The other issue seems to me that changes to the law usually do not start with proposing specific changes to the code. Compared with programming changes to the law start by creating an Epic in Jira, adding Issues and then modifying the code. It’s like programming: You first need to specify what the result should be. Then you can start implementing it in the code while carefully watching for side effects and external references to the code that you are going to change. To my knowledge “Extreme Programming” does neither exist nor make sense for legal code. Prototyping and testing is much more difficult than with computer code.
Von: open-legislation [mailto:open-legislation-bounces at lists.okfn.org] Im Auftrag von JOSEFSSON Erik
Gesendet: Mittwoch, 8. April 2015 14:01
An: Francis Davey; stef
Betreff: [Open-Legislation] at4am (dot) eu (was: RE: French civil code on git)
AT4AM is, litteraly, an automatic tool for amendments that we use in the EP. Here's a demo: https://vimeo.com/17598642
The the key purpose of the .5 M€ Pilot Project 26 03 77 05 is to make AT4AM look, feel and behave the same
for all - citizens, MEPs, assistants and staff alike. Money is expected to be allocated before summer.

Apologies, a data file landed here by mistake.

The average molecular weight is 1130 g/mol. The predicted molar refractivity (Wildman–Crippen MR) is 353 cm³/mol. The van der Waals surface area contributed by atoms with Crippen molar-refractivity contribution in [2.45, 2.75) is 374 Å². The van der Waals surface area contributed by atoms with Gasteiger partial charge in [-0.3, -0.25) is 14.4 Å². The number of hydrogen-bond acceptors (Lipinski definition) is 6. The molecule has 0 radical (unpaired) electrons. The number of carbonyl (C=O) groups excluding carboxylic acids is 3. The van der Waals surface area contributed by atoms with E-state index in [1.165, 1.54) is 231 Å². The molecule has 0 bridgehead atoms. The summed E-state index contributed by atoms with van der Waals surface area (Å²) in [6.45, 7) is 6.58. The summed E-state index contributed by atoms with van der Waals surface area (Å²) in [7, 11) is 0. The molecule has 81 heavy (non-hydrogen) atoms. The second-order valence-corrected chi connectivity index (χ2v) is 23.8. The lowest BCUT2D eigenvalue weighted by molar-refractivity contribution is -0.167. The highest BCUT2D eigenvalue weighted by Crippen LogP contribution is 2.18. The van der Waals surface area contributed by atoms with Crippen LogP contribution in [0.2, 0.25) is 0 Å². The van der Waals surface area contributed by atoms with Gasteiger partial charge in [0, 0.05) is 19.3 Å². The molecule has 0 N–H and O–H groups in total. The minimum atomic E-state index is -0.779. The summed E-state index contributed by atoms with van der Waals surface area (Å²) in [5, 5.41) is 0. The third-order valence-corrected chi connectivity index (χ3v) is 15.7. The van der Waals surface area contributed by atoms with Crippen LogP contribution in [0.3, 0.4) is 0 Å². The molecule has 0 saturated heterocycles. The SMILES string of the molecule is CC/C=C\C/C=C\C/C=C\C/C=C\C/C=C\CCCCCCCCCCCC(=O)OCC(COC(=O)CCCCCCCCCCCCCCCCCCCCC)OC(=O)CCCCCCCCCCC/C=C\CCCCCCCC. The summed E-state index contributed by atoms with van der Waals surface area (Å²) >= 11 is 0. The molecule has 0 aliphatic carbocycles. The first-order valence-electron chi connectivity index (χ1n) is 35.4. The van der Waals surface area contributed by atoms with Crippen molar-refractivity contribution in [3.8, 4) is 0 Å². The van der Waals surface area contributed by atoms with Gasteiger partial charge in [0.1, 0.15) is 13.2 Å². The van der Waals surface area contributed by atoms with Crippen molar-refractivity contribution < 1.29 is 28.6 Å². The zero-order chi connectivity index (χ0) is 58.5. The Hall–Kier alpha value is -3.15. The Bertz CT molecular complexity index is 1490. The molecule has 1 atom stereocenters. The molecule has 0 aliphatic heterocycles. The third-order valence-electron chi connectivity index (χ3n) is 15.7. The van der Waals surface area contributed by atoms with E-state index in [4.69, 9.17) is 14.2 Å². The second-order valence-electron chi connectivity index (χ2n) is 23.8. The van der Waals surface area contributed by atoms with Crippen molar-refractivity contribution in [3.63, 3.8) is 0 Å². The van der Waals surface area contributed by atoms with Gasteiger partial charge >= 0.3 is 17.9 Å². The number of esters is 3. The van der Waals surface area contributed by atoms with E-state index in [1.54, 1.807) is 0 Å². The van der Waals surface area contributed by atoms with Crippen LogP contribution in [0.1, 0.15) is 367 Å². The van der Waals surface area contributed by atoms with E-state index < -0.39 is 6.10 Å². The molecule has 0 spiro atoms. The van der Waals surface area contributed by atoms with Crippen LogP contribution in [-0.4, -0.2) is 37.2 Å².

DFRI keeps one old AT4AM version up and running:
Currently we're trying to run the last version and get a grip on what is different between that version and the EP version:
If you want to help getting more money for this projects, now is the time to write up Pilot Project proposals and try to have them tabled by supportive MEPs:
Would be lovely if you’d subscribe and share your ideas on the at4am.eu list. Here's the archive:
From: open-legislation [open-legislation-bounces at lists.okfn.org] on behalf of Francis Davey [fjmd1a at gmail.com]
Sent: Wednesday 8 April 2015 12:34
Subject: Re: [Open-Legislation] French civil code on git
2015-04-08 11:20 GMT+01:00 stef <s at ctrlc.hu<mailto:s at ctrlc.hu>>:
well the data is there, to show diffs, you really don't need git. by using
github, you only 1/ put yourself at the mercy of a commercial service provider